FCC Chairman Pai wants to halt Internet privacy rules before they begin taking effect this week
The nation’s new top telecommunications regulator wants to halt tough Internet privacy rules before they begin taking effect this week, arguing they would unfairly impose tougher requirements on broadband providers than on websites and social networks.
Privacy advocates and a key Senate Democrat vowed Monday to fight the move as well as a separate effort in Congress to overturn the regulations, which were approved in October on a party-line vote by the Federal Communications Commission when it was controlled by Democrats under President Obama.
Following President Trump’s inauguration, control of the commission passed to Republicans and Ajit Pai took over as chairman.
“All actors in the online space should be subject to the same rules, and the federal government shouldn’t favor one set of companies over another,” a spokesman for Pai said Friday.
Democrats and privacy advocates argue that Internet service providers should be subject to tighter privacy restrictions because they act as “gatekeepers” for online access and many consumers have limited choices for broadband access.
“We cannot allow Republicans in Congress and at the FCC to put big broadband before competition… to put corporate interest before consumers,” said Sen. Edward Markey (D-Mass.).
The rules require broadband providers such as AT&T Inc., Charter Communications Inc. and Comcast Corp. to get customer permission before using or sharing sensitive personal data. They also require companies to take new steps to secure customer data and notify them of breaches.
Under the FCC’s definitions, most customer data would be considered sensitive, including information on Web browsing, app usage and the geographic trail of mobile devices.
Broadband providers complained the FCC imposed tougher restrictions on them than on search engines, such as Google, and social networks, such as Facebook, which are overseen by the Federal Trade Commission.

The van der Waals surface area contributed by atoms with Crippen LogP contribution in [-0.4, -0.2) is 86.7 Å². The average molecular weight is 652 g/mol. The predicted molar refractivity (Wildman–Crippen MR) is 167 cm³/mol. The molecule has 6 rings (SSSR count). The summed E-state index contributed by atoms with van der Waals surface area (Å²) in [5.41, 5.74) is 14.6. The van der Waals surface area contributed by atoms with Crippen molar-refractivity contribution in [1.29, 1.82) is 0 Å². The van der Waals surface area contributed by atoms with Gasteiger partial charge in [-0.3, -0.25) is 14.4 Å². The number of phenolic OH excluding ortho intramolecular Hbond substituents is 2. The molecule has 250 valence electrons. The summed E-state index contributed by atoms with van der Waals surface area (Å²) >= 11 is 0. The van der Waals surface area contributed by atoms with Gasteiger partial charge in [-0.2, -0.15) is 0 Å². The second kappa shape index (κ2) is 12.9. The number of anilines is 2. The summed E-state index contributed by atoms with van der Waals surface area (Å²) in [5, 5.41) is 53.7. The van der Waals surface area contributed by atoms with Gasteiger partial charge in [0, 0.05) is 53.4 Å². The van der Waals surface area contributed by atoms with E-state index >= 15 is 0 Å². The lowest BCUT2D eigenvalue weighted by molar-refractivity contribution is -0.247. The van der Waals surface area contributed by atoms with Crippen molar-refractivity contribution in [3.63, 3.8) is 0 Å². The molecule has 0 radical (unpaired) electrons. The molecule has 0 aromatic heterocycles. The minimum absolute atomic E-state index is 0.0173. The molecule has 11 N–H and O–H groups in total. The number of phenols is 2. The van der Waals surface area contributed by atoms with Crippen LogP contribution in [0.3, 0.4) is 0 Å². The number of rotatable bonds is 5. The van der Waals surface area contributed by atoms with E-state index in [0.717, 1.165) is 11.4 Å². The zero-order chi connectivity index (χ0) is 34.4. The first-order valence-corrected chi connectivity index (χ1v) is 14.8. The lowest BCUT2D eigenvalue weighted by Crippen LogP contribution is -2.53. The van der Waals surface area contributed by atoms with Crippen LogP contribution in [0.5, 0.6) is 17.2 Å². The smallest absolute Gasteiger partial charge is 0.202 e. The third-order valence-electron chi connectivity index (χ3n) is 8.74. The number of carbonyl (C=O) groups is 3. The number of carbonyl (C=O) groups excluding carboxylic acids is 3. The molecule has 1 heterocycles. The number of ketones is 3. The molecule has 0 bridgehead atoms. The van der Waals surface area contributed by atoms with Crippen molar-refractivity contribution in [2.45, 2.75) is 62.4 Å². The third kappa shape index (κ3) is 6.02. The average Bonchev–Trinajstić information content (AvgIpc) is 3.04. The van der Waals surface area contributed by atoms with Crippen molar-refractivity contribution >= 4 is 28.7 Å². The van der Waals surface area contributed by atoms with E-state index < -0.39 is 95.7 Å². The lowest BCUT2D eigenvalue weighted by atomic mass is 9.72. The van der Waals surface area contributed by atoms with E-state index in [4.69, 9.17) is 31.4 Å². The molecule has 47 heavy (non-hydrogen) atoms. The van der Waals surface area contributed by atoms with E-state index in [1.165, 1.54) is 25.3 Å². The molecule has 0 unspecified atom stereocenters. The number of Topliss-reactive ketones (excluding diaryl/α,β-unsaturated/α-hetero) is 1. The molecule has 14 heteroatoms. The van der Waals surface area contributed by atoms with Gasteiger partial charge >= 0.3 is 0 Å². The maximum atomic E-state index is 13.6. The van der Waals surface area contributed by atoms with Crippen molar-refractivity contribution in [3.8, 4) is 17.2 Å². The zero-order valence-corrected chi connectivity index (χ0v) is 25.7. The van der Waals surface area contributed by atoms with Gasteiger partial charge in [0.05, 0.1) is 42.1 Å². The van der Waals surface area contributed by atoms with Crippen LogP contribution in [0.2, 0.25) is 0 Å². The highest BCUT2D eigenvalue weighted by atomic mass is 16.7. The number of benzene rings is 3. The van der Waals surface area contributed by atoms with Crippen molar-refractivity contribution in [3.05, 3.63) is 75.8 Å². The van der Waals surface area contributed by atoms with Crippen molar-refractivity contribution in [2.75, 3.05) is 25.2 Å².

The FCC’s definition of sensitive data is broader than the FTC’s. Companies don’t need consent before using or sharing non-sensitive data, although customers can opt out.
Trade groups representing Internet service providers asked the FCC in January to stay implementation of the privacy rules and reconsider them.
Pai voted against the rules when they were approved on a 3-2 vote in October.
With Republicans now holding the FCC majority, Pai is pushing to stay the rules before the first provisions, regarding data security, take effect on Thursday.
Pai is asking the other two FCC commissioners, Republican Michael O’Rielly and Democrat Mignon Clyburn, to vote on the stay before Thursday. O’Rielly, who also voted against the rules in October and called them “fatally flawed,” said he supports Pai.
But because there are two vacancies on the FCC, Clyburn could block a vote by denying the agency a quorum.
In October, she voted for the rules that were pushed by former FCC Chairman Tom Wheeler. If she doesn’t allow a vote, Pai would direct the FCC’s staff to stay the data security provisions by Thursday and then push for a vote on a broader halt and reconsideration of the rules, his spokesman said.
Clyburn said Friday that Pai had “created an unfortunate dilemma” in which she would have to accept the staff move “that indefinitely unwinds consumer privacy protections” or take a rushed vote on “a decision that has massive ramifications for security of private information held by broadband providers.”
Sen. Jeff Flake (R-Ariz.) has said he planned to push for rarely used legislation to stop the privacy rules and prevent the FCC from issuing new ones that are substantially the same.
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